Previously, I wrote a way on how you could help protect your Joomla administrator folder from hackers. However, that method doesn’t always work in many cases. Why? Because some components, plugins, and modules will need to use some materials from the administrator folder.
So, there is a better way to do it. The absolute best thing to do is to password protect the Joomla administrator folder to help prevent attacks. If this method is used in conjunction with the ConfigServer Firewall (CSF) instructions that I previously wrote about, there is a clear amount of security provided to your Joomla administrator portal. CSF can be installed if you using a hosting provider that uses cPanel – or if you want this protection built-in, contact BsnTech Networks so we can host your website and make it much more secure than other providers out there.
So, if you at least want to help protect your Joomla administrator folder more, you need to setup the folder as a password-protected directory – but also make it so that any other file within that folder can be accessed from components, plugins, and modules. The instructions below are for web servers running Apache.
- Use the HTPASSWD generator to set a username and password.
- Create a file in the administrator folder named “.htpasswd”. Note the dot in front of the file name. Now copy and paste the line of code from the HTPASSWD generator into the file and save it.
- Create a “.htaccess” file in your administrator folder. Again, note the dot in front of the file name.
- In the .htaccess file, use these lines and then save the file.
Let me go through these settings so it is easy to understand. First, you need to know your full path on your web hosting provider and fill that in to the “FULL_PATH_TO_ADMINISTRATOR_DIRECTORY”. So as an example, if you login to your web hosting account and see that your account is in the /customer/7828374/home/public_html folder – and you have Joomla installed right in your main directory, that “FULL_PATH_TO_ADMINISTRATOR_DIRECTORY” should look like this:
Next – AuthName “Administration”. When the pop-up box comes up asking for username and password, it will show “Administration” in the popup box
AuthType Basic – This indicates that it is a basic authentication type against an Apache web server and to show the pop-up box.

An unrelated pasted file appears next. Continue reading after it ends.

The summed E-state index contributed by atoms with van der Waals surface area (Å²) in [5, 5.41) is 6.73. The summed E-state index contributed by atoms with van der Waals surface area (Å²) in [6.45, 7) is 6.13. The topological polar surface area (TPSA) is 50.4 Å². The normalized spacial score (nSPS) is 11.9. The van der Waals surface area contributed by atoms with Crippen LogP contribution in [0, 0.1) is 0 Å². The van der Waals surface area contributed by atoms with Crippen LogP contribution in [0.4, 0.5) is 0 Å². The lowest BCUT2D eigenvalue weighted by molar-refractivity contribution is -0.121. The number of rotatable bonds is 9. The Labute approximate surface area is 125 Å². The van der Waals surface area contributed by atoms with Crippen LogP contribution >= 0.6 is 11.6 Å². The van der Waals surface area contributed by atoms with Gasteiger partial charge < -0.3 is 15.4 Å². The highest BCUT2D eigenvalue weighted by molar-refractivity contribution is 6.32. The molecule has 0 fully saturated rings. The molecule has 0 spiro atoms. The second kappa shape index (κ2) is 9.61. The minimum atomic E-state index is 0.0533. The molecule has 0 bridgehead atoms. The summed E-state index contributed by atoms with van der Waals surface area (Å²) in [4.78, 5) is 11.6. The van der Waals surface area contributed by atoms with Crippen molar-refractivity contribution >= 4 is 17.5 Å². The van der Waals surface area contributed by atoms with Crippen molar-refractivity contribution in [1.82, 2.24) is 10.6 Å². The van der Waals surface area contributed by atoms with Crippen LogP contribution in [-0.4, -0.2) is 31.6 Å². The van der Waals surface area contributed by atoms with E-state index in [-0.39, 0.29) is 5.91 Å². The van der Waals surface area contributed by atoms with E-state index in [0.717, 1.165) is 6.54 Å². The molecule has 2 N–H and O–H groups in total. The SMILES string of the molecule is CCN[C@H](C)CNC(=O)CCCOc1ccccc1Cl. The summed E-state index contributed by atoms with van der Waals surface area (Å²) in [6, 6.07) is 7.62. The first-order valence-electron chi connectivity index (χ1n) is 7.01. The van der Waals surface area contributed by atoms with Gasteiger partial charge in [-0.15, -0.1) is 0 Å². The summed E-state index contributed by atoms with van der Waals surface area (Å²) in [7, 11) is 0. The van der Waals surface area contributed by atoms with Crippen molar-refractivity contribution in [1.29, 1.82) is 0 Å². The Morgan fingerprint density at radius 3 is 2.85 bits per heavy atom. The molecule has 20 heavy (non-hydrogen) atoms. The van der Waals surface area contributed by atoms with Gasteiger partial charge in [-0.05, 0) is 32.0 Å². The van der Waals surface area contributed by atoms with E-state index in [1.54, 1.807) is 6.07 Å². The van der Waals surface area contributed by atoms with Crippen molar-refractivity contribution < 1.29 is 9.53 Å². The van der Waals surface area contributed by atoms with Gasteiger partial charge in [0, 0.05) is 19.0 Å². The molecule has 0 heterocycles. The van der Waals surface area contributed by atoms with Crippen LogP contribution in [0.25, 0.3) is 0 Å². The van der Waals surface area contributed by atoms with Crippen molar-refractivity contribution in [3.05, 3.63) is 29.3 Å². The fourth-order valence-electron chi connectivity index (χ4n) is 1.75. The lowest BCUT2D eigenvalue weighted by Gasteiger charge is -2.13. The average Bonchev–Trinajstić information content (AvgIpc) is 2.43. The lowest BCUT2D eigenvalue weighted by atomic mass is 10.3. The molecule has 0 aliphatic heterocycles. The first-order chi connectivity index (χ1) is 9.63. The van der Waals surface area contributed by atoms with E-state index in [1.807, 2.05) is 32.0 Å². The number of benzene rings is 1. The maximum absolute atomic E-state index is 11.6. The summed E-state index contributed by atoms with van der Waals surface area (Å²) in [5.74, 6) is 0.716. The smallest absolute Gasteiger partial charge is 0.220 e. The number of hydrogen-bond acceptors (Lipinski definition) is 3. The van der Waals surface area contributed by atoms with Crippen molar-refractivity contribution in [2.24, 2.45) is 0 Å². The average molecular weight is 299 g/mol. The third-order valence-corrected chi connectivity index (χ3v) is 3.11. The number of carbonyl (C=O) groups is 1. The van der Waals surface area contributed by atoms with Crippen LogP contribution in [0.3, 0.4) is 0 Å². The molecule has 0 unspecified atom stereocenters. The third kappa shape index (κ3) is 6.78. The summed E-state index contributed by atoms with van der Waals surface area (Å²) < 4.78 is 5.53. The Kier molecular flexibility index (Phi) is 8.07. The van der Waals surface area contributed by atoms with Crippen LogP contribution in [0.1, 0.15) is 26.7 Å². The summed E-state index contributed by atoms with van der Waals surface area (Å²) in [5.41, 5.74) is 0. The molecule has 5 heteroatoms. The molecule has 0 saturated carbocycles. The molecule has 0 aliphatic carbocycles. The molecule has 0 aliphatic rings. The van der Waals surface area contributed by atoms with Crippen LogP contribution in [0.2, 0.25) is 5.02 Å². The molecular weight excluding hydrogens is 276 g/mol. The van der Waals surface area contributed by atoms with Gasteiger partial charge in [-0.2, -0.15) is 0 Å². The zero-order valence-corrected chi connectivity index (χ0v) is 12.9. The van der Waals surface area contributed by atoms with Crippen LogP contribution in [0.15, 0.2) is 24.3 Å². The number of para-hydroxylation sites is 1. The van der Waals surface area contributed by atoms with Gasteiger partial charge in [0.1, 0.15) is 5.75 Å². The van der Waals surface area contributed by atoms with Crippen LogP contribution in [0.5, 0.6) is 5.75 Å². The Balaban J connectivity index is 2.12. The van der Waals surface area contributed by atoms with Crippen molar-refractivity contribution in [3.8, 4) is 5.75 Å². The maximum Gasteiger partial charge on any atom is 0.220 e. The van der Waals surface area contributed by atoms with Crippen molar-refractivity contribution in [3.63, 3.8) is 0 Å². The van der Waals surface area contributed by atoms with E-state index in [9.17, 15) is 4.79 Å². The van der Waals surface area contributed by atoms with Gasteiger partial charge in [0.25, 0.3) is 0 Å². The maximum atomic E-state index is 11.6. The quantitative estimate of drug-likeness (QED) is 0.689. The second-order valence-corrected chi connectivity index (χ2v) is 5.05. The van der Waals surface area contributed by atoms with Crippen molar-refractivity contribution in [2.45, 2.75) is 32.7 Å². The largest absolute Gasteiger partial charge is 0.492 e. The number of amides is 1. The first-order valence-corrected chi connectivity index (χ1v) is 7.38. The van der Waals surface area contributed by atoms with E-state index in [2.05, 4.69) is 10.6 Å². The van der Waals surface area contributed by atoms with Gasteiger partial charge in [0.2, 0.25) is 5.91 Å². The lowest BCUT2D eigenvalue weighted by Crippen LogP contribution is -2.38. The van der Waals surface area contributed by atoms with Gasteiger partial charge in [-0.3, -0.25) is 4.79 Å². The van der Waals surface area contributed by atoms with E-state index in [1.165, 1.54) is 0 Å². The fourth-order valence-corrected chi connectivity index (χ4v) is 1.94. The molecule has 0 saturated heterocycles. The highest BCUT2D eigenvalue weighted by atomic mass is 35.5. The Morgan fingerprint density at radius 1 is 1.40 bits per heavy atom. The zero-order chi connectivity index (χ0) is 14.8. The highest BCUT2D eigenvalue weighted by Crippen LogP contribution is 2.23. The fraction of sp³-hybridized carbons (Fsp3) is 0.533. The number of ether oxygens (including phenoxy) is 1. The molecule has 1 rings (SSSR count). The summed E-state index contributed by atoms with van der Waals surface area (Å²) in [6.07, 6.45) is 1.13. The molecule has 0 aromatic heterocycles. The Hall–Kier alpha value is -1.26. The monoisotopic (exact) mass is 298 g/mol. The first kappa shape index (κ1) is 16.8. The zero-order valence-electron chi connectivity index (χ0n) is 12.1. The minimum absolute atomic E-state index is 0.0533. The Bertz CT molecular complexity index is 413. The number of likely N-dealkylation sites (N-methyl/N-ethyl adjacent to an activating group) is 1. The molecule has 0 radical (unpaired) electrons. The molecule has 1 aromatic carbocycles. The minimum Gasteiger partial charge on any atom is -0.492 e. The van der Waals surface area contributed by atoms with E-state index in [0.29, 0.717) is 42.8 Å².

AuthUserFile <FULL_PATH_TO_HTPASSWD_FILE> – This points to the .htpasswd file that you previously created that has the username and password in it. As an example, if Joomla is installed in the root hosting directory and your hosting directory is /customer/7828374/home/public_html, that <FULL_PATH_TO_HTPASSWD_FILE> should be set to:
require valid-user – Just that. It means that the username and password that is in the .htpasswd file must be exactly matched to access the page.
Now, there is a second directory in there – “FULL_PATH_TO_ADMINISTRATOR_DIRECTORY/*/*” with a “Satisfy-any” clause. This tells the server that anyone can access any sub-directory under the Administrator folder and no password is required. That is what allows components, plugins, and modules to access any files in there that may be needed. Notice the “/*/*” in the directory – that is the wildcard path that ensures that they are at least going down to another sub-directory in the Joomla administrator directory. If that is left out, then the Joomla administrative login page will not be protected.
Do note that the above instructions will provide a second layer of security by protecting the Joomla administrator directory – but it still must be used in conjunction with a good username and password for the actual administrator login for Joomla.
Finally, let’s take a total look at the .htaccess file (again, should be placed in the administrator folder for Joomla) using the example /customer/7828374/home/public_html as the web hosting root folder: